In P4 bridle cascades are there. Too bad I can't refresh my memory from FS's lineservice, they've messed their website. Changing PA in P4 is remarkable achievement technically but perhaps less in practice, I know some kiters which preferred P3 and then went to Speed or LEI's.

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Re: Pansh Aurora2 it's here!

Postby foilholio » Sat May 21, 2016 2:42 am

kitexpert wrote:"...so a kite that goes from a slight ~85% PA to high ~98% is indeed possible." -foilholio

No, I wouldn't say so. Or maybe, but not a good idea. Those figures compromize too much some of the benefits with reasonable canopy curve.

In P4 there is quite normal arc which gets more C-shaped when depowered and flatter when powered.
https://web.archive.org/web/20090707221 ... &mnid=1744

The Pyscho 4 conducts a 26% change ,70% to 88%, some sizes are actually more than that I would say the depower state is more like 60% or 65%. 85% to 98% is only 15% change, less than some recent flysurfer models like speed3 and speed4lotus 21% change ,70% to 85%, even the boost2 has an 11% change which is impressive for an inflatable.
kitexpert wrote:""The A15 is already at a design level of what could be expected from flysurfer." -foilholio

Yes, in 3D wire frame picture there is very much same as in FS's old CAD picture of Speed3. But line row locations are different, like there is probably different airfoil. Otherwise those strange B-C locations are not justified - if they are in any case.


I meant from a perspective of flying and using it, it is up to flysurfer's level, quality is not though. Construction is a little different but I think they save weight in some ways. The B/C positions have benefits and negatives, we will see over time I guess what is better. I have seen positions like this on one other kite I think, I will have to look.
kitexpert wrote: Pansh goes it's own way perhaps too much. I think they should study and copy more. It's not what they like but what users like.
They do indeed copy. The mini ribs are from flysurfer but where did flysurfer get them? The dual air intakes I think flysurfer had a long time ago ,but recently I have seen them on an obscure french brand. Copying is normal for some brands, I have witnessed a brand start it's development of a kite by copying another's exactly. They then proceeded to fuck it up so it looked more original. God I hope most brands don't do that. The changes they make seem like they lack fundamental understanding. I hope Pansh is not like that, well at least they are cheap. Plenty of reading and trying things is the only way to become knowledgeable in any field. English is of a great benefit in that regard, Chinese not so much.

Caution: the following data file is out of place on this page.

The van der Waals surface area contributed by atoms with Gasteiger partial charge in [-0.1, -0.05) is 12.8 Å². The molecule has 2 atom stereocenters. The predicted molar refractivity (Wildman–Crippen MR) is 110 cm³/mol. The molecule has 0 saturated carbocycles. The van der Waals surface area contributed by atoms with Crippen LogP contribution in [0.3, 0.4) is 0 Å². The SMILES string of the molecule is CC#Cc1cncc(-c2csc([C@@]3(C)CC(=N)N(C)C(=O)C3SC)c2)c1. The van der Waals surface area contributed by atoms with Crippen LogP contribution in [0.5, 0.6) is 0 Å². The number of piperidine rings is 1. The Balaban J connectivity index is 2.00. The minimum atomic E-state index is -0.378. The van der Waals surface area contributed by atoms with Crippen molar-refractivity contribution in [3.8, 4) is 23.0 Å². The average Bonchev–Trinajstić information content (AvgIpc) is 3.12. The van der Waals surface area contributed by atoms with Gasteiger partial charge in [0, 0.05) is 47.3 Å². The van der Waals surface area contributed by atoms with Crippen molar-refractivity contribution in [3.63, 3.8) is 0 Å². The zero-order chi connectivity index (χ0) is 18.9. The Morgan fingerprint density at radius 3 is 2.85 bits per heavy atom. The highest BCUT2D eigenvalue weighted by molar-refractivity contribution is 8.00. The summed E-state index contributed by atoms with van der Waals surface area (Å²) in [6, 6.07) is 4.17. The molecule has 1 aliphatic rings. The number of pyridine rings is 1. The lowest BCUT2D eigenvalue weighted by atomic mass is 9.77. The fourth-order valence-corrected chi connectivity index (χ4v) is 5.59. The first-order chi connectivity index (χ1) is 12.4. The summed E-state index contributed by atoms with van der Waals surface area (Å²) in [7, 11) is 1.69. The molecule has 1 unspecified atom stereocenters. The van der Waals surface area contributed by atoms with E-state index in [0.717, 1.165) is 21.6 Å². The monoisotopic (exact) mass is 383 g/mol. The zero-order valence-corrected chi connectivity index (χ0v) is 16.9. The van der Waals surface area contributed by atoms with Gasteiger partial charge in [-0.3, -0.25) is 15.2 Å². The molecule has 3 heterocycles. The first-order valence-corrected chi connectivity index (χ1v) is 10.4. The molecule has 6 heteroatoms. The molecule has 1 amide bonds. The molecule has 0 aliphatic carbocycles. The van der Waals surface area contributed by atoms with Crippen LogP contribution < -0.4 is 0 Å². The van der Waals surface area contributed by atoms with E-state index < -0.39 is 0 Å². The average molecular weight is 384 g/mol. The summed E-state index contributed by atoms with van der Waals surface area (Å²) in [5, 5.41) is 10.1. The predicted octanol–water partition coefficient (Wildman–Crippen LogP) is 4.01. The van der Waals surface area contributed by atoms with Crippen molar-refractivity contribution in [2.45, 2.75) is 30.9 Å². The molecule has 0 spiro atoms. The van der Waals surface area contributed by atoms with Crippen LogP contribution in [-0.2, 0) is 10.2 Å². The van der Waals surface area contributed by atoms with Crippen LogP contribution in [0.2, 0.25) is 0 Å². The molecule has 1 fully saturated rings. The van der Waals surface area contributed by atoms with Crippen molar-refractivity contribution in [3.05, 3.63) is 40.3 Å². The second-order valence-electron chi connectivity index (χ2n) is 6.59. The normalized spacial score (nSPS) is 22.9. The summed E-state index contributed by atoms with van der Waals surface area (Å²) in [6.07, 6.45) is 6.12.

kitexpert wrote: "There is no other way for one bridle to support different arc shapes but to have simple cascading like 2 levels or none at all." -foilholio

No, supporting certain arc is not that precise and even no cascaded bridle line row is fixed anyway for some curve. Some pulleys to self-adjust linerow for different arcs (different PA's) would be needed IMO but P4 does not have them. Perhaps they would divide forces harmfully in other respects.

And why should different arc shapes be fully supported? P4 max depowered flies supported (almost) on A lines only. When powered CoL moves further back, towards to flatter B and C line row bridle configurations. So then kite gets flatter and has more PA. Additionally P4 deflates a bit when depowered, it makes wingtips flap down and get PA smaller. Air intake location has a function there.

In P4 bridle cascades are there. Too bad I can't refresh my memory from FS's lineservice, they've messed their website. Changing PA in P4 is remarkable achievement technically but perhaps less in practice, I know some kiters which preferred P3 and then went to Speed or LEI's.